It’s not quite often that you're told that there’s no point of visiting a Fort, because it's been taken over by slum dwellers and localities. Cause it’s dirty, locked up and damaged, you’re asked not to waste your time or even bother dropping by. But I never like just “listening” to things, and treating them like experiences. So I locked on a day the 3rd of May to do a trip to Mahim fort (Nearly just 15 or so minutes away from my place) to see for myself, if it’s really true what people say and to have an experience of something so upsetting myself.
Also, after my recent visit to Kaneri Caves, and the nature park my sudden interest for visiting nature hotspots and reserves, has suddenly peaked. So I decided to pool my Fort visit with dropping by at Maharashtra Nature Park (Best decision ever!) close to Mahim and Dharavi. So I called Sheldon told him, “Let’s go, broo.” And like everyone else he didn’t seem interested or pro the idea of volunteering to come to Mahim Fort. He was all in for the park though. (But don’t worry, I made him come around coming to both places. Haha!). It was a sunny Sunday morning, it started off with my taking a rickshaw and heading to the park. The minute I got out, I see this really adorable dog, making faces at me who then I hug and pet. Later I entered, and soon Sheldon joined me, we payed the gate pass entry fee (Rs. 20 or so.) and were then inside the vicinity of the green long forgotten reserves of nature.
The minute we entered, we first found a squirrel nibbling on a thread. When we turned our eyes up we saw a beautiful parrot hiding away in the leaves. It was bliss, the feeling like being in a jungle, even though you're in a city. The peace, the hot summer breeze, the chirping of birds and the blue skies. It is quite unfortunate, that people don’t really appreciate nature and its beauty as much anymore. I was really disappointed, that even though I live so close to the park, this was my first visit, and that it took me a lot of looking up to do, to be able to know about the park. Its an amazing place for bird watching, morning walks, meditation, butterfly watching and just cutting off from the fast life and reminiscing the green pure world. We kept following the trail and ended up completing the walk through the park the other way round (This is maybe, why they should start giving us maps at the start I guess.) We walked through the short and narrow path, explored through various plantation patches, and saw a lot of woman and other workers cleaning, and maintaining the park, which was comforting to see. As you walk towards the end of the park, you’ll see a huge banyan tree and it merging into a small open locality of sorts (Quite, dirty and unclean the last patch.) that will make you a little sad, cause you wouldn’t really want the beautiful protected natural patch to end. The park off lays the Mithi River, which is quite dirty and not well kept. We were able to walk aside the river as one of its paths lays directly aside it. It was good sharing conversations, looking for birds and butterflies.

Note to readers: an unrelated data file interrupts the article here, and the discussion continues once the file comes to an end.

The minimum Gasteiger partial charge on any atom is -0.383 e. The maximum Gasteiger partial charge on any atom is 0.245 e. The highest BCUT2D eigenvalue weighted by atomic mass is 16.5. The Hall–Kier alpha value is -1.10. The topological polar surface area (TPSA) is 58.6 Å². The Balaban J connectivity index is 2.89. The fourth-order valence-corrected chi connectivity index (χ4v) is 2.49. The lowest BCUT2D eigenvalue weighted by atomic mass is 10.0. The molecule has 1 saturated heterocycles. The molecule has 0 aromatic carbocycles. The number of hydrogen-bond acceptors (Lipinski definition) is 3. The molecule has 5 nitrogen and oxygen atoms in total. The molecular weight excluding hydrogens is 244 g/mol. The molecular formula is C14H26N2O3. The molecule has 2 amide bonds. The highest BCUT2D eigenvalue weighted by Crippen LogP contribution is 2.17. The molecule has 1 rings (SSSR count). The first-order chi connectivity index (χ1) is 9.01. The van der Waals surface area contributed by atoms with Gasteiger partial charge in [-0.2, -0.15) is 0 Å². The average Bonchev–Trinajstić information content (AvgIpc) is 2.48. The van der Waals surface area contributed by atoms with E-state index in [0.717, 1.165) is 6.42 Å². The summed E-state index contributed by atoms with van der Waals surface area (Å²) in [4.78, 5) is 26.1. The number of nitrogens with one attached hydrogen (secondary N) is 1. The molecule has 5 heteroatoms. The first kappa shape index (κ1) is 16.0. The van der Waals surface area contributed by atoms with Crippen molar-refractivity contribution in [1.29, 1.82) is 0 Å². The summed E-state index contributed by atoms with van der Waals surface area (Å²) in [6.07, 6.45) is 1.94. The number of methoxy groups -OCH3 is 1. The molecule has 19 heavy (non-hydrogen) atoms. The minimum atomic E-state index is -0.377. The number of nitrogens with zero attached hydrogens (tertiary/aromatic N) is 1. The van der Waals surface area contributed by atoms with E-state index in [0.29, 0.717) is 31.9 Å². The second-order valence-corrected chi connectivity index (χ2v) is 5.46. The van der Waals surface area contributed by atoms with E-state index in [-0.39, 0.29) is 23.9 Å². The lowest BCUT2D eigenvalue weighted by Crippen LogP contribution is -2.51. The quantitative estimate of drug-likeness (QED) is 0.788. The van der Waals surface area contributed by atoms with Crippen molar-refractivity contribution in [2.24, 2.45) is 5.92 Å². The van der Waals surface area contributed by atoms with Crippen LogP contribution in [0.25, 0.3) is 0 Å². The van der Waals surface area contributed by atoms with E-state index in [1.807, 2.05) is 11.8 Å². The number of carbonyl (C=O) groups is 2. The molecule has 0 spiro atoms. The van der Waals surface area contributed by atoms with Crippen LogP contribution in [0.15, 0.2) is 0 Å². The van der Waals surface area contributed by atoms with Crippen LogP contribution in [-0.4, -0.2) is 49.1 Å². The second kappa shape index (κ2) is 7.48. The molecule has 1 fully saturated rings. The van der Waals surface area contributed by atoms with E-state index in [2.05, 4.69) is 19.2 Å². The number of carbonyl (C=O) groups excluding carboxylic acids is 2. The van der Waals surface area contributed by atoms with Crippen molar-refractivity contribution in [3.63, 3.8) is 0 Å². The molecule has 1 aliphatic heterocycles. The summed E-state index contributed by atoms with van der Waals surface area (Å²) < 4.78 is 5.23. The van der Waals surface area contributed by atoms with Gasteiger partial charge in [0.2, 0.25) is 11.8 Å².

Soon we reached the end of the park. We stepped into the library for a bit, where so old books related to nature, environment and the wild life. There is also an art gallery, that has exhibitions put up on a monthly or so bases (Mention in local newspaper listings, usually as per the authorities there.) There is also an open space with steps, a stage and plants where a environment themed poetry session was on when we were there. It seemed like a great place to hold small sessions and activities. The authorities told us that it can be taken up for show and events related to environment and nature. (Surely gonna make a note of this, you should too!) It was a nice visit to the park, they usually open up at 7amish on the weekends, which I’d suggest will be the best time to visit the park and take photographs too, if you like too. Sheldon, loves watching and clicking birds, so he was a little let down (Actually a lot more than little.) that we just kept seeing crows, and didn’t catch glimpses of other birds. But on a whole, I felt it was a lovely morning.